In spring 2021, the CSA published proposed reforms to continuous disclosure requirements for issuers. The proposals would combine the existing financial statements, management discussion and analysis, and annual information form into a new annual disclosure statement for annual reporting, and an interim disclosure statement for interim reporting. The proposals also suggest allowing venture companies to move to semi-annual reporting rather than quarterly, and would eliminate redundant reporting requirements. Submissions to the consultation generally applauded the objectives of streamlining companies’ disclosure and curbing regulatory costs, but investor advocates warned that investors may suffer if disclosure becomes less frequent.

Relevant date:
The consultation period ended Sept. 27, 2021. Watch for updates in 2022.

Financial reporting

In May 2021, the CSA published final rules setting out disclosure requirements for companies that use non-standard accounting measures. The national instrument took effect Aug. 25 and set rules for using financial metrics that don’t adhere to generally accepted accounting principles.

Relevant dates:
The requirements apply to financial year-ends that fall after Oct. 15, 2021 for reporting issuers.

The requirements apply to financial year-ends that fall after Dec. 31, 2021 for non-reporting issuers.

Investor protection

CSA investor panel

In December 2021, the CSA announced it would launch its own investor advisory panel and began related consultations.

Relevant dates:
The consultation closes Feb. 1.

The CSA said the panel would be constituted in the spring.

Bank customer protection

new consumer protection framework takes effect for the banking sector in 2022. The framework includes a new obligation requiring banks to resolve customer complaints within 56 days, but the current guidance from the Financial Consumer Agency of Canada is 90 days.

Relevant date:
The framework takes effect June 30.

OBSI review

The Ombudsman for Banking Services and Investments is undergoing independent review by Osgoode Hall Law School professor Poonam Puri.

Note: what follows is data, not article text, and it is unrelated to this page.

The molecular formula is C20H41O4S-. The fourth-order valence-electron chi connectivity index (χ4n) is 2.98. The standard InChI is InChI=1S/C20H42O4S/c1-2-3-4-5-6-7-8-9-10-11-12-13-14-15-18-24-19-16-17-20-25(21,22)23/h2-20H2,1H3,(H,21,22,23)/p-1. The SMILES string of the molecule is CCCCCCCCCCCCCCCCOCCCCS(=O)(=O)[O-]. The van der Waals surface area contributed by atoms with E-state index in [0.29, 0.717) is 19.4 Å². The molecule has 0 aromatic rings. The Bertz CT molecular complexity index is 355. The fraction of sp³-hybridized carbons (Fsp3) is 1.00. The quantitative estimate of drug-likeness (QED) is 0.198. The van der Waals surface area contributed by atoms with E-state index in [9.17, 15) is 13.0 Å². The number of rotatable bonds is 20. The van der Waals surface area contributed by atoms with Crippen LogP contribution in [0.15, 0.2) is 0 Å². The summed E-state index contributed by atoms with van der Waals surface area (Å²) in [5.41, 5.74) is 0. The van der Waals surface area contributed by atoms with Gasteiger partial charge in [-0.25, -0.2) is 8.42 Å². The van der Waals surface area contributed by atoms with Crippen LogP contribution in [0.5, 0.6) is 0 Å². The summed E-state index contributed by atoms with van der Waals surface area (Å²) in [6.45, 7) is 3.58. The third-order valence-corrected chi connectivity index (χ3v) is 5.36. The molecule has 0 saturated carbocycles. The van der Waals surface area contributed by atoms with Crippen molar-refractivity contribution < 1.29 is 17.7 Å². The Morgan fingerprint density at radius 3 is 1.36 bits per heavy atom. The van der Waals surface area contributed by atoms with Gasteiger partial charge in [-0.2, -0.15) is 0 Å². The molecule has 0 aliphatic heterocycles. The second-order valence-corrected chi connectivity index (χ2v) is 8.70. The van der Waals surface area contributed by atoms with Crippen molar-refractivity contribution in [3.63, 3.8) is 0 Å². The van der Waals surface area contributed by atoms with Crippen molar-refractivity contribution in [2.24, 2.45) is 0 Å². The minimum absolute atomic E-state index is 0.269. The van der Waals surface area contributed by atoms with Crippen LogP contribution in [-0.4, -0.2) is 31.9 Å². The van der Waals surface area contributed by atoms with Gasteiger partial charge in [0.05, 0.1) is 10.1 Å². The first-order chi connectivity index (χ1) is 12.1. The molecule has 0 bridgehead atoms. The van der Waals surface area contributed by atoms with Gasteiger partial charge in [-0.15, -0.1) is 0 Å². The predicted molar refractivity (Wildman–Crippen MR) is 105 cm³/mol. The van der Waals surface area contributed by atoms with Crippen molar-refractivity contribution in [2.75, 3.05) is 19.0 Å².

Relevant dates:
The consultation deadline was extended to Jan. 31.

The reviews of the investment and banking sides are scheduled to be completed by late March.

Other regulatory issues

Ontario’s Capital Markets Act

In October 2021, the Ontario government unveiled its proposed Capital Markets Act, which would replace existing legislation for both securities and derivatives. The new law would adopt many recommendations from the Capital Markets Modernization Taskforce, and would become so-called “platform” legislation. That model sets out the basic provisions of the law and grants broad rule-making authority, while leaving detailed requirements to regulations.

Relevant date:
The consultation period ended Jan. 21. Watch for updates later this year.

T+1 trade settlement

The U.S. has plans to move to T+1 trade settlement for securities. The Canadian Capital Markets Association is working with the domestic financial services industry and coordinating with U.S. industry groups to maintain a common standard for North American markets.

Relevant date:
The U.S., and therefore Canada, is projected to move to T+1 by the first half of 2024.

Insurer’s capital rules

The Office of the Superintendent of Financial Institutions (OSFI) closed a consultation on revisions to the capital rules for the insurance sector in September 2021. OSFI’s proposed changes to the life insurance capital adequacy test, the minimum capital test and the mortgage insurer capital adequacy test reflect new international financial reporting standards for insurance contracts that take effect on Jan. 1, 2023.

Relevant dates:
The revised rules are expected to be finalized by August 2022.

OSFI pushed back the implementation of a new standard approach to calculating capital requirements for life insurers with a segregated fund guarantee business by two years to Jan. 1, 2025.

Source: Investment Executive